Adams further asserts a claim against Officer Sweeney for refusing him access to medical treatment immediately after his arrest. “[T]he Fourth Amendment governs the period of confinement between arrest without a warrant and the preliminary hearing at which a determination of probable cause is made, while due process regulates the period of confinement after the initial determination of probable cause.” Lopez v. City of Chicago, 464 F.3d 711, 719 (7th Cir. 2006) (quotation omitted). “Four factors inform [the court's] determination of whether an officer's response to [an arrestee's] medical needs was objectively unreasonable: (1) whether the officer has notice of the detainee's medical needs; (2) the seriousness of the medical need; (3) the scope of the requested treatment; and (4) police interests, including administrative, penological, or investigatory concerns.” Ortiz v. City of Chicago, 656 F.3d 523, 530 (7th Cir. 2011). Giving him the favorable inferences to which he is entitled at this stage of the proceedings, Adams states a plausible Fourth Amendment claim against Officer Sweeney for refusing him medical treatment immediately after the arrest.

         Additionally, Adams lists the City of South Bend, Officer Chichowicz, Officer Chamberlain, and Officer Trent as defendants but does not otherwise mention them in his complaint. Further, though he briefly mentions Officer Mitchell and Memorial Hospital, it is similarly unclear why he has named them as defendants or what claims he seeks to assert against them. Therefore, these defendants are dismissed.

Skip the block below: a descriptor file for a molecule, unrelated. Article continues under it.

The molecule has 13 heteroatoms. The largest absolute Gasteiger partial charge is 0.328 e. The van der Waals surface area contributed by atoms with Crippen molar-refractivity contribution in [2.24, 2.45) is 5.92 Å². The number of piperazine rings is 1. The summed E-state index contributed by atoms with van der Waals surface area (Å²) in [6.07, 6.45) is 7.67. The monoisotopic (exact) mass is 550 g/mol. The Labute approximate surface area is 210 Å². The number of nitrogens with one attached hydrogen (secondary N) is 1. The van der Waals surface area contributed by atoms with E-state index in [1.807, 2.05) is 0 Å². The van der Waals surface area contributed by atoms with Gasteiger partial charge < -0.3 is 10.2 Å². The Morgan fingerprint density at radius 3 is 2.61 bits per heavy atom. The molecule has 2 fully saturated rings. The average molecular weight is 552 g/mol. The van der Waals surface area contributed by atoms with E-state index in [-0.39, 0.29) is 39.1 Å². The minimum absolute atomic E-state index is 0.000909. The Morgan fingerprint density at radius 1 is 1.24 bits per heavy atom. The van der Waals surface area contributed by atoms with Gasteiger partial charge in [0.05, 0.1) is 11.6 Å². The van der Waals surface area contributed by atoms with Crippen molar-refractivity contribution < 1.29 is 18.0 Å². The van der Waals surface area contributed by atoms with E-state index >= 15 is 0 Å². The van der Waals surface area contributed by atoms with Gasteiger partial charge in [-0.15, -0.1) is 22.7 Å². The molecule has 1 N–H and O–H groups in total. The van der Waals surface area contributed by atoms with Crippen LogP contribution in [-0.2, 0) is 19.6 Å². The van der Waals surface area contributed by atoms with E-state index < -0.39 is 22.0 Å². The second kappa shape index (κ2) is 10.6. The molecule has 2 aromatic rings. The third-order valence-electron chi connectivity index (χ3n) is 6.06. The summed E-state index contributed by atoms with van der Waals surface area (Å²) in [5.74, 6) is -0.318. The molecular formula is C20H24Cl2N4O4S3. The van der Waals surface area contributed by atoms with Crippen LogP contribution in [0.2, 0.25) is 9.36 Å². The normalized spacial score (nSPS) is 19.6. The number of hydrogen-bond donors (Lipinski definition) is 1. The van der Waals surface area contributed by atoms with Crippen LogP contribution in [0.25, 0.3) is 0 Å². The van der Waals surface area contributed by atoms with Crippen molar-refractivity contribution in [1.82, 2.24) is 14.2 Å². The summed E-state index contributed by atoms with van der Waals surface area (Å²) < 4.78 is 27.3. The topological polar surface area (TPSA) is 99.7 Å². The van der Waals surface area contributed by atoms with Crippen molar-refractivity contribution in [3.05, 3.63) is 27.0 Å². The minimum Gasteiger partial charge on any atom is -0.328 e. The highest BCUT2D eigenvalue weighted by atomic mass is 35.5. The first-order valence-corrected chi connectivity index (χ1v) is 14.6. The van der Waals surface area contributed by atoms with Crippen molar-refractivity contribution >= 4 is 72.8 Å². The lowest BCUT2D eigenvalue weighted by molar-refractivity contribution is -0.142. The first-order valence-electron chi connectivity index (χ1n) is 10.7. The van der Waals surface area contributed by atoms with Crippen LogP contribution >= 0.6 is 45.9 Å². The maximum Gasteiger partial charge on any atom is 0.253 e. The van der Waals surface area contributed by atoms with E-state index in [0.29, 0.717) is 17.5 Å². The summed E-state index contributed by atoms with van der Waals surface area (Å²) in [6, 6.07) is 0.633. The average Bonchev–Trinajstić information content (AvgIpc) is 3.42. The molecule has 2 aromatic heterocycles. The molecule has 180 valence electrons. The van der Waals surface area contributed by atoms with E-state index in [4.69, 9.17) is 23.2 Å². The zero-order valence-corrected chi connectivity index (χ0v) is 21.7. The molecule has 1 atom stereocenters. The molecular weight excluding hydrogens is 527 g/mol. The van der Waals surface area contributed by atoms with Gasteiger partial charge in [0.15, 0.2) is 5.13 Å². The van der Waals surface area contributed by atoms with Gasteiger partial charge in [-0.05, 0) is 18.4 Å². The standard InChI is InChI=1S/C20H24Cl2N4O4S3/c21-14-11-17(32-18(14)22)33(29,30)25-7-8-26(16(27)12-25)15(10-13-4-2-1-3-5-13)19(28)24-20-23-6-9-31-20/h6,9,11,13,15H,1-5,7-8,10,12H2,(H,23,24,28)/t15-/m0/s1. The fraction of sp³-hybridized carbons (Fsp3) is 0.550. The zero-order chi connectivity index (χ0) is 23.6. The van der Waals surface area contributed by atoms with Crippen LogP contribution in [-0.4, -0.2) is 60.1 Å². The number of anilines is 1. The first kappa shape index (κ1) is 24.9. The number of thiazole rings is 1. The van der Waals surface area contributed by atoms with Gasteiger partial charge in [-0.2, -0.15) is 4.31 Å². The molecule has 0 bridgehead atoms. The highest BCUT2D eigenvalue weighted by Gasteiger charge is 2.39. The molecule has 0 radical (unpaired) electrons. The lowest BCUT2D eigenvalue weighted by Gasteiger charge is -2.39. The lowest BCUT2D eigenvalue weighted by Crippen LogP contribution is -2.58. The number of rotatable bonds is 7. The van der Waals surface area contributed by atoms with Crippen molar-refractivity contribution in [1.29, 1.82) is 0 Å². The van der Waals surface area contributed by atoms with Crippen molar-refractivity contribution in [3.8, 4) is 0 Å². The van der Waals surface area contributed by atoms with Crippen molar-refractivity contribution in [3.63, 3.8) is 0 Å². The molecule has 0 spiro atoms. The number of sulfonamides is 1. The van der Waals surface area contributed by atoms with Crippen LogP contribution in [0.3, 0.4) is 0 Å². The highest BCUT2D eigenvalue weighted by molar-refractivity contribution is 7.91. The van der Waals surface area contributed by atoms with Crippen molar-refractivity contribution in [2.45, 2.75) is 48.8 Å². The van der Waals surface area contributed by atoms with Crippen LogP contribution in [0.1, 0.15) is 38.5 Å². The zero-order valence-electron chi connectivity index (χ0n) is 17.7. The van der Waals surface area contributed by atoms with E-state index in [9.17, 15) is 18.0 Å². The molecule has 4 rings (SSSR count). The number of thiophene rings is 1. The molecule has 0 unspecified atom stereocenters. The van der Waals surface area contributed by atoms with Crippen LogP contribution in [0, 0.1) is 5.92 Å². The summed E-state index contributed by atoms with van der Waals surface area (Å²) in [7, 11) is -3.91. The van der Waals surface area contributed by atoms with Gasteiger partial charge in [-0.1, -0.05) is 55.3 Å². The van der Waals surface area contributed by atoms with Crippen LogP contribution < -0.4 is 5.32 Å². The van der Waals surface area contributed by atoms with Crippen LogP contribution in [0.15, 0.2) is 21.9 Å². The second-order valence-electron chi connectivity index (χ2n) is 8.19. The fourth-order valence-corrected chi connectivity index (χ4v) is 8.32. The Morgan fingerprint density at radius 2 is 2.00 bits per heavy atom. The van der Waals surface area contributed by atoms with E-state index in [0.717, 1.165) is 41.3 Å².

Finally, Adams filed motions to amend the complaint to include requests for compensatory and punitive damages and a jury demand. While Adams may amend his complaint as a matter of course at this stage of the proceedings, see Fed. R. Civ. P. 15(a)(1), he must comply with the local rules. Specifically, the local rules provide that parties seeking to amend a complaint must submit a copy of the proposed amended complaint in its entirety. N.D. Ind. L.R. 15-1. The local rules also prohibit parties from amending the complaint in a piecemeal fashion. Id. Because Adams has not complied with the local rules, the motions to amend the complaint are denied.

         For these reasons, the court:

(1) DENIES the motions to amend (ECF 10, ECF 14, ECF 15);
(2) GRANTS Zachary Steven Adams leave to proceed on a Fourth Amendment claim against Officer Kroeger, Officer Sweeney, Officer Chabot, and Officer Early for using excessive force during his arrest on February 12, 2018;
(3) GRANTS Zachary Steven Adams leave to proceed on a Fourth Amendment claim against Officer Sweeney for refusing access to medical care following his arrest on February 12, 2018;
(4) DISMISSES City of South Bend, Officer Chichowicz, Officer Chamberlain, Officer Trent, Officer Mitchell, and Memorial Hospital;
(5) DISMISSES all other claims;
(6) DIRECTS the clerk and the United States Marshals Service to issue and serve process on Officer Kroeger, Officer Sweeney, Officer Chabot, and Officer Early at the South Bend Police Department with a copy of this order and the ...